A week ago today I returned from perhaps the greatest pilgrimage I have ever taken (or maybe that is just how one feels directly after every pilgrimage…). I spent one week in the Holy Monastery of St. Anthony the Great in Florence, Arizona, a place I would describe as – if all monasteries are Paradise – the Third Heaven of monasteries!
My mum and I went together. I hadn’t been there in six years, she in seven. However, once I was walking through those beautiful familiar paths encroached by flowers, butterflies and palms it felt as though no time had passed since my last visit. We met many wonderful people full of love for Christ, watched gorgeous sunsets, enjoyed the hot sun, and prayed in all of the chapels.
Knowing Greek this time ’round helped because I could follow the services almost exactly. When I could I would lean over to my mother and whisper the first line of the prayer or hymn in English so she could also follow along. Since the services (at least Matins and Divine Liturgy) are held during the night by candlelight it was difficult for her to see her English prayer book, but she had the prayer rope and the monks’ beautiful Byzantine chant helped make her prayer soar I’m sure.
We were blessed to be there for the Feast of the Dormition of the Most Holy Theotokos. The vigil that night consisted of Great Vespers, Matins, and Divine Liturgy. All I could think about was the hymn at the end of the Supplicatory Canon to the Theotokos: “O all ye Apostles from afar, being now gathered together…”
My mum and I had traveled many hours (we’re about a 7 hour direct flight to Phoenix, that’s how far away we are from Arizona), and yet here we found ourselves gathered together from afar to commemorate the day the Apostles gave burial to the All-holy one’s body. “O inexplicable wonder!” that we be found worthy to celebrate such a holy feast in such a holy place!
That day, in the afternoon, yet another huge blessing came our way: the memorial service the fathers held in memory of Elder Joseph the Hesychast! We were able to venerate his holy, fragrant skull and pray that with the righteous he may rest (not that there is any doubt he rests with the righteous!!!) But, this is the Orthodox custom: to pray for the soul of the departed loved one until God confirms him as a sanctified member of the choir of saints, at which point we will supplicate him (instead of for him) to intercede on our behalf. (Many already pray this way in private).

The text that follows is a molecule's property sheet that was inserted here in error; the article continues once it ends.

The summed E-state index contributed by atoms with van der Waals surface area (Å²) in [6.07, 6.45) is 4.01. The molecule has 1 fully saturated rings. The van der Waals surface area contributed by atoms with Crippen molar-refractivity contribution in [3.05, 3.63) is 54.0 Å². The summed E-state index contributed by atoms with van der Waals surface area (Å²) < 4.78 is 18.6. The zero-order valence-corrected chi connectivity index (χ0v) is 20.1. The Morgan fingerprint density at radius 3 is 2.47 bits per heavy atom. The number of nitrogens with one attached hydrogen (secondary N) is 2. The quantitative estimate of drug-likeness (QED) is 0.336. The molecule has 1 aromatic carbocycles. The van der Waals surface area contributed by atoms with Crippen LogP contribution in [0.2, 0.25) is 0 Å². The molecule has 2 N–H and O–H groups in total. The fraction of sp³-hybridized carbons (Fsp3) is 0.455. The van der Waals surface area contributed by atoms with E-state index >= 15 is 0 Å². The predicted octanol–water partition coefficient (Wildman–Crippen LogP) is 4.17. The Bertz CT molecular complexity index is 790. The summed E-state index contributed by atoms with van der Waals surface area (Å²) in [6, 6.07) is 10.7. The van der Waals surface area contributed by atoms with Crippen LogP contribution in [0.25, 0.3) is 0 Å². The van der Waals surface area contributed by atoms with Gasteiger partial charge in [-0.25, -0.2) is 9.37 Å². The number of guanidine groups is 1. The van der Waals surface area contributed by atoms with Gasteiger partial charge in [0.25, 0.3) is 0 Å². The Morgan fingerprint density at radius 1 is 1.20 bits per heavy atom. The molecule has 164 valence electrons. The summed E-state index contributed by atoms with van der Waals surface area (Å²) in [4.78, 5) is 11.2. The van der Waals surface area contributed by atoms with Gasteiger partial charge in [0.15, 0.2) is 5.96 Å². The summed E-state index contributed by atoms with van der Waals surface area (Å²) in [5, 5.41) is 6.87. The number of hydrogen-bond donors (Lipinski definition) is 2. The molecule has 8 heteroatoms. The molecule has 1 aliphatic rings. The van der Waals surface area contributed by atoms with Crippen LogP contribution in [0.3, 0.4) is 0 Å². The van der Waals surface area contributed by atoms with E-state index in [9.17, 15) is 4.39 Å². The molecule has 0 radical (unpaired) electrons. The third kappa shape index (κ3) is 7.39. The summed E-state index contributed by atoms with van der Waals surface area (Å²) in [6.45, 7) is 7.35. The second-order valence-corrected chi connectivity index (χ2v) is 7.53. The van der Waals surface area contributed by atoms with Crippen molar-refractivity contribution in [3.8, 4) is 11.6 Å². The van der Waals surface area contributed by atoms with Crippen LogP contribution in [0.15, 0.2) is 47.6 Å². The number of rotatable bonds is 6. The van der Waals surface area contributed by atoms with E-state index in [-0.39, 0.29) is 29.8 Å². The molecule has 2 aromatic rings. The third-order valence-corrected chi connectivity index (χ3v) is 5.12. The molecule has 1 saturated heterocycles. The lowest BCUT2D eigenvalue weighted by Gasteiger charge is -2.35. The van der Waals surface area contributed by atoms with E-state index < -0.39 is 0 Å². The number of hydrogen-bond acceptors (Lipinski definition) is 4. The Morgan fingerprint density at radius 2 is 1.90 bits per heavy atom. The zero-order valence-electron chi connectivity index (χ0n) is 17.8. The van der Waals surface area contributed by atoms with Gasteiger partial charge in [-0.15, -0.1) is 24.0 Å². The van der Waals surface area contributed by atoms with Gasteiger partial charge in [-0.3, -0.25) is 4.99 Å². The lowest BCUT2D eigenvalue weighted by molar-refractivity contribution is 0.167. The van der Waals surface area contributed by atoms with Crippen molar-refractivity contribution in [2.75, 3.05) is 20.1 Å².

While at St. Anthony’s my mum and I prayed especially for my brother, (now) Priest Matthew, because his ordination to the Holy Priesthood was to take place (and has now taken place) on August 19, my mum’s birthday and the Feast of the Lord’s Transfiguration (Old Style) in Jordanville. We did not cease to thank God for His great blessings in both bringing us to St. Anthony’s and in making us worthy to have yet another priest in the family! (AXIOS!)
If you have visited St. Anthony’s Monastery in the past, I pray you find the opportunity to return. If you haven’t yet been, I encourage you to visit, and if you think it’s outside the realm of possibility to get there (on account of money or distance), pray and have patience and the Lord will grant your request!